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City averted boil order by tech, manpower

by David Showers | March 3, 2021 at 4:00 a.m.

HOT SPRINGS -- The city's regional water system avoided boil orders other utilities resorted to after last month's cold snap burst service lines and hemorrhaged water from distribution systems.

City officials said the system's telemetry kept it viable amid temperatures that were stuck at or below freezing for six straight days, according to weather statistics recorded at Hot Springs Memorial Field. The ability to monitor meters and storage tanks remotely informed which accounts to turn off and where to send water to maintain pressure across the 145-square-mile service area's seven elevation zones.

The city asked utility customers to conserve water, a request the city said many took to heart. Some restaurants stopped serving fountain drinks during the shortage.

"All of us were in the same boat, but we recovered faster because we did have (advanced metering infrastructure) that we used to our advantage," said Monty Ledbetter, utilities director, referring to municipal and investor-owned utilities in Saline and Jefferson counties, where boil orders proceeded from a lack of pressure in the distribution system.

Shutting off more than 3,000 meters with usage rates averaging more than 50 gallons per hour stemmed water loss, giving the two treatment plants time to refill the distribution system. Ledbetter said it dropped to 20% of its more than 16 million capacity, forcing the city to take storage tanks offline and pump water directly to the service area's more than 35,000 meters.

"If we lost another couple million gallons, we would've been at a point where we'd have to go under a boil order," he said.

More than 90 city employees, including firefighters and wastewater crews, worked around the clock to shut off meters with high use rates. Ledbetter said it was a considerable feat of logistics given the size of the sprawling service area and the number of meters crews had to visit.

Crews were organized according to billing cycles that correspond to geographical areas. Assigning crews to specific areas allowed problem meters to be valved off more expeditiously, Ledbetter said, stanching the tens of thousands of gallons the system was losing by the hour on the customer's side of the meter.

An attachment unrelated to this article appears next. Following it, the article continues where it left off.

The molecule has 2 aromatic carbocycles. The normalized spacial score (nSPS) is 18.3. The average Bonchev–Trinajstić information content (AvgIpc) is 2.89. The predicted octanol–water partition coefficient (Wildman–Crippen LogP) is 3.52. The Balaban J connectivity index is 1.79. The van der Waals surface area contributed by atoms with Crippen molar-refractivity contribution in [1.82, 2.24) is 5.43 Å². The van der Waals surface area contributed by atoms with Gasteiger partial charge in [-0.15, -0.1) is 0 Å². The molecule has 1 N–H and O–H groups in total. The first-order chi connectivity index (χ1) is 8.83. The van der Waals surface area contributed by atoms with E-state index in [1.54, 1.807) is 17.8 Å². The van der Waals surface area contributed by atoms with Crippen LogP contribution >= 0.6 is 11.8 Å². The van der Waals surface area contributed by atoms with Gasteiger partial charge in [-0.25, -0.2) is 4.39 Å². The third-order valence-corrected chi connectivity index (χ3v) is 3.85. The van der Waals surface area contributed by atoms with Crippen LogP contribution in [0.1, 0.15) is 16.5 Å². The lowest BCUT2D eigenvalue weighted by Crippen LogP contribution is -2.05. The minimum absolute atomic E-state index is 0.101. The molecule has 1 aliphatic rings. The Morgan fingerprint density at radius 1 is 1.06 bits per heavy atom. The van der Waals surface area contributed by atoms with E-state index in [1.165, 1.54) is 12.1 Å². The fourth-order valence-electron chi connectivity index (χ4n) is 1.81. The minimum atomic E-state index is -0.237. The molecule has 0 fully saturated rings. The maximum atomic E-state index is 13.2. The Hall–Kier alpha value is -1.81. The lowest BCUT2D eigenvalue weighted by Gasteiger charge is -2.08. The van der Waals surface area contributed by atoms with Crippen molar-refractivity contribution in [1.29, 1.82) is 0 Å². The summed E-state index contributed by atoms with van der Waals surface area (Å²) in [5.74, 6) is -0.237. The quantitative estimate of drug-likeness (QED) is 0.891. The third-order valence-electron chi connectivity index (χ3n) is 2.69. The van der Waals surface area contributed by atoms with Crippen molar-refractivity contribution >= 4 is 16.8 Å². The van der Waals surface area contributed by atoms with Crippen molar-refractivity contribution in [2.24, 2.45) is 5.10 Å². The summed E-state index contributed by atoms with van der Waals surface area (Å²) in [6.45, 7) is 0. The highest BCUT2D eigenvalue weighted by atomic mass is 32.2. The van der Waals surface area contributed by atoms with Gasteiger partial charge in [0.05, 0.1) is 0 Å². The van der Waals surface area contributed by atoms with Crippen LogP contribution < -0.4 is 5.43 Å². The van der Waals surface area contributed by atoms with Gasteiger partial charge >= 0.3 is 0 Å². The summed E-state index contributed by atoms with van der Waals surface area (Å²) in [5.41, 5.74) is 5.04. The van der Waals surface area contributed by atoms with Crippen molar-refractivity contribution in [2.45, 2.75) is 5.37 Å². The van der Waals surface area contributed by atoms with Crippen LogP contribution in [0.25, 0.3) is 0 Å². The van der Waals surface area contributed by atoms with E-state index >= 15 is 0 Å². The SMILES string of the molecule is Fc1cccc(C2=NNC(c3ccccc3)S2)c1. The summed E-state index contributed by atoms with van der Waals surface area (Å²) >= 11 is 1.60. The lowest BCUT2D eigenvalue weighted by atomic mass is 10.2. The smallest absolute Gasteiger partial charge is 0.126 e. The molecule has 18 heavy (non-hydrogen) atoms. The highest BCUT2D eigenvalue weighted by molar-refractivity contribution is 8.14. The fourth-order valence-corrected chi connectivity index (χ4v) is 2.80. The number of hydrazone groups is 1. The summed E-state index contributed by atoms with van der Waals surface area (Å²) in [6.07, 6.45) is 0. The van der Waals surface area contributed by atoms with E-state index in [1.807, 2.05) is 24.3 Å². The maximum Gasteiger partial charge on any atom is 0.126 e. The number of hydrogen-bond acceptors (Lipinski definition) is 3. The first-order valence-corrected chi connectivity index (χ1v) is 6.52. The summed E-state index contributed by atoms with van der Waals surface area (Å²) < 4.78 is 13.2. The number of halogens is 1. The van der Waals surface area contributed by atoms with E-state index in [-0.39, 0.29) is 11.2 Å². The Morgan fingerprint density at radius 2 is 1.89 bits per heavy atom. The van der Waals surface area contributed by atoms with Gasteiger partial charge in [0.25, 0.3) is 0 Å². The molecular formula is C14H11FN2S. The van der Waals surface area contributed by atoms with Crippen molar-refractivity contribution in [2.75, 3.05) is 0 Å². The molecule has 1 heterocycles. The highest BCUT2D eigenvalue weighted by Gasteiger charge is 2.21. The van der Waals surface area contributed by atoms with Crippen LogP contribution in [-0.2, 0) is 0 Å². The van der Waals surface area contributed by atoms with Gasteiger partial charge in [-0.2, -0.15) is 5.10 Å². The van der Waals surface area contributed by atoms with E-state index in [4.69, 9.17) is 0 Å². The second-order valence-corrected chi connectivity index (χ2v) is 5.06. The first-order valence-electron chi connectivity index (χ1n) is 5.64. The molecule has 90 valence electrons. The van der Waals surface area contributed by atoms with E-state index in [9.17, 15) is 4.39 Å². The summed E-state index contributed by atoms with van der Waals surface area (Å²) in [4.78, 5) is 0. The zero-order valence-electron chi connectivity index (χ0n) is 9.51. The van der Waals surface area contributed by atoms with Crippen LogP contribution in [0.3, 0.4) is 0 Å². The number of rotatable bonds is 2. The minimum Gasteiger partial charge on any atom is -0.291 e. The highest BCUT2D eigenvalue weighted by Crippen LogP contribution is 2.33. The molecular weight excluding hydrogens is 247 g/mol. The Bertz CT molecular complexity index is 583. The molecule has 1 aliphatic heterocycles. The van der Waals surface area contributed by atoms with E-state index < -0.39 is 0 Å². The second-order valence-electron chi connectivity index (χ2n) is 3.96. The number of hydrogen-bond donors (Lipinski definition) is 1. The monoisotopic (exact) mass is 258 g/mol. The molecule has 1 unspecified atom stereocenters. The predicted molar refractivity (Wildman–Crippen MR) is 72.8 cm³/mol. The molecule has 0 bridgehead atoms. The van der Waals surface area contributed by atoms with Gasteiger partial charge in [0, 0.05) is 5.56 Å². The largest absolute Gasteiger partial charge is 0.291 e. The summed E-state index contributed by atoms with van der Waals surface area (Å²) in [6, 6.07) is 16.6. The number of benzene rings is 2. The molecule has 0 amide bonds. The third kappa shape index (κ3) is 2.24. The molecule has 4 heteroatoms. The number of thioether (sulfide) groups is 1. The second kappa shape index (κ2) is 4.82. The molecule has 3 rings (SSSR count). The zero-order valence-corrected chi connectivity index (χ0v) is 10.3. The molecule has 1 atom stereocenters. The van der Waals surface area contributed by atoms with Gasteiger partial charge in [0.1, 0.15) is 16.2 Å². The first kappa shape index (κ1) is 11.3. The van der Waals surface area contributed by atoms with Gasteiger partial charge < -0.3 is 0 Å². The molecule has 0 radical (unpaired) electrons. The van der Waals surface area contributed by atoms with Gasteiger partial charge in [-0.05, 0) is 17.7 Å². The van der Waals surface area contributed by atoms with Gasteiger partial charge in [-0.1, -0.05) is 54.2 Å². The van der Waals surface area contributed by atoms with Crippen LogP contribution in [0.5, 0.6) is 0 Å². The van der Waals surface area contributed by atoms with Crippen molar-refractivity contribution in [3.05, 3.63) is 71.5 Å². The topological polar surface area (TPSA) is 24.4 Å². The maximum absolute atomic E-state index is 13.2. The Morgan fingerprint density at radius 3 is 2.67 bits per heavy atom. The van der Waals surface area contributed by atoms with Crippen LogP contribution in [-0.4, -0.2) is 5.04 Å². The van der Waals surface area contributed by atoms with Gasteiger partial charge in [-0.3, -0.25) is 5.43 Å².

"We deployed everybody we could to shut water off," he said. "We divided it up into routes. That saved a lot of time, because people weren't having to run all over the place."

Operators at the Ouachita Plant that treats water from upper Lake Hamilton and the Lakeside Plant that treats water from the city reservoir at Lake Ricks ran the more than 50- and 70-year-old facilities at their cold weather capacities for a week, producing more than 20 million gallons a day.

Making surplus water in advance of the winter storms wasn't an option, as the system's 11 active storage tanks combined capacity can't hold volumes the two plants treat during high-demand days.

"You can only produce what you can hold," Ledbetter said. "We only have so many tanks. If we had bigger tanks or more tanks, we would've eventually been in the same situation."

The Arkansas Department of Health requires storage equal to average-day demand, which, according to the sanitary survey of Hot Springs' regional system the Health Department released in December, required more than 13 million gallons of daily production from 2017 to 2019.

The $5.2 million Cornerstone tank project added 3 million gallons of usable storage in August.

"That bumped us up to 18 million gallons," Ledbetter said of total storage capacity. "We're looking at adding more storage in our system. The next place we're looking at is the Highway 70 west area."

Operators and technicians maximized what water was in the distribution system, using the supervisory control and data acquisition system to monitor where it was most needed. City Manager Bill Burrough said the institutional knowledge brought to bear by employees who have worked for the utilities department for more than 20 years also helped.

"With our SCADA system, with a touch of an iPad or computer screen we can see every tank in the system and how much volume is in each one of the tanks," he said. "We were able to respond to that by shutting off a pump at one tank or manipulating a valve to push water to another tank that may be losing pressure."

Burrough said overtime hours needed to keep the system viable exceeded what was built into the 2021 budget the Hot Springs Board of Directors adopted last year.

"We do budget some overtime for inclement weather, but it won't be on a scale of what we saw," he said, noting the extent of overtime won't be known until the next pay period. "We'll certainly be over what we would normally budget for inclement weather overtime."

City offices were closed for a full week while utility, public safety and public works employees worked during the winter storm. Burrough said employees whose offices were closed will be paid for the week.

"Those are decisions I make each day, and they're not going to be penalized by that decision" Burrough, referring to his decision to close city offices from Feb. 15-19, said. "We have a lot of employees who are considered inclement-weather essential. They work, but some of those worked quite a bit of overtime during the snowstorm. They'll be paid overtime. As far as office staff and those that may be at City Hall, they'll be paid even though they weren't able to come in with me closing the offices."

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